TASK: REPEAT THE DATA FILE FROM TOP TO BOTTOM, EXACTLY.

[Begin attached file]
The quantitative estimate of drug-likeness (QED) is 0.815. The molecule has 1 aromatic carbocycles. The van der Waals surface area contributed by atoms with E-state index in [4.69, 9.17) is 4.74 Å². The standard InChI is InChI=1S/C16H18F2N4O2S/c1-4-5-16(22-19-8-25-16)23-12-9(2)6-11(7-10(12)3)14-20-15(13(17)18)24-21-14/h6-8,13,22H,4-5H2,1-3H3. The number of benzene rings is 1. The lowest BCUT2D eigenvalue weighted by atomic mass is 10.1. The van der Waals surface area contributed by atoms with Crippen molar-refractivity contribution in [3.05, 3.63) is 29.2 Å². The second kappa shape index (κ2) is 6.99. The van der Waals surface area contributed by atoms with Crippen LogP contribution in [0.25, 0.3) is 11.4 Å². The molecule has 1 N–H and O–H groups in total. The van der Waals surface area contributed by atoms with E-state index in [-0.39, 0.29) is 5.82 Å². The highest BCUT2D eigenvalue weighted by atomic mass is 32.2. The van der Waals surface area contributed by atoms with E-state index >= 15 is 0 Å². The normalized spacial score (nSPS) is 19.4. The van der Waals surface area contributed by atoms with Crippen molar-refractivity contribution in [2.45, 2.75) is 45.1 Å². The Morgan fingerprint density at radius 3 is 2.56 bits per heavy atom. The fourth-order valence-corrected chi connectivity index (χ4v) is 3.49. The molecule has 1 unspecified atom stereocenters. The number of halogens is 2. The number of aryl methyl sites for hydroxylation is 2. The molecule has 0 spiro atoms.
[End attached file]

The quantitative estimate of drug-likeness (QED) is 0.815. The molecule has 1 aromatic carbocycles. The van der Waals surface area contributed by atoms with E-state index in [4.69, 9.17) is 4.74 Å². The standard InChI is InChI=1S/C16H18F2N4O2S/c1-4-5-16(22-19-8-25-16)23-12-9(2)6-11(7-10(12)3)14-20-15(13(17)18)24-21-14/h6-8,13,22H,4-5H2,1-3H3. The number of benzene rings is 1. The lowest BCUT2D eigenvalue weighted by atomic mass is 10.1. The van der Waals surface area contributed by atoms with Crippen molar-refractivity contribution in [3.05, 3.63) is 29.2 Å². The second kappa shape index (κ2) is 6.99. The van der Waals surface area contributed by atoms with Crippen LogP contribution in [0.25, 0.3) is 11.4 Å². The molecule has 1 N–H and O–H groups in total. The van der Waals surface area contributed by atoms with E-state index in [-0.39, 0.29) is 5.82 Å². The highest BCUT2D eigenvalue weighted by atomic mass is 32.2. The van der Waals surface area contributed by atoms with E-state index >= 15 is 0 Å². The normalized spacial score (nSPS) is 19.4. The van der Waals surface area contributed by atoms with Crippen molar-refractivity contribution in [2.45, 2.75) is 45.1 Å². The Morgan fingerprint density at radius 3 is 2.56 bits per heavy atom. The fourth-order valence-corrected chi connectivity index (χ4v) is 3.49. The molecule has 1 unspecified atom stereocenters. The number of halogens is 2. The number of aryl methyl sites for hydroxylation is 2. The molecule has 0 spiro atoms.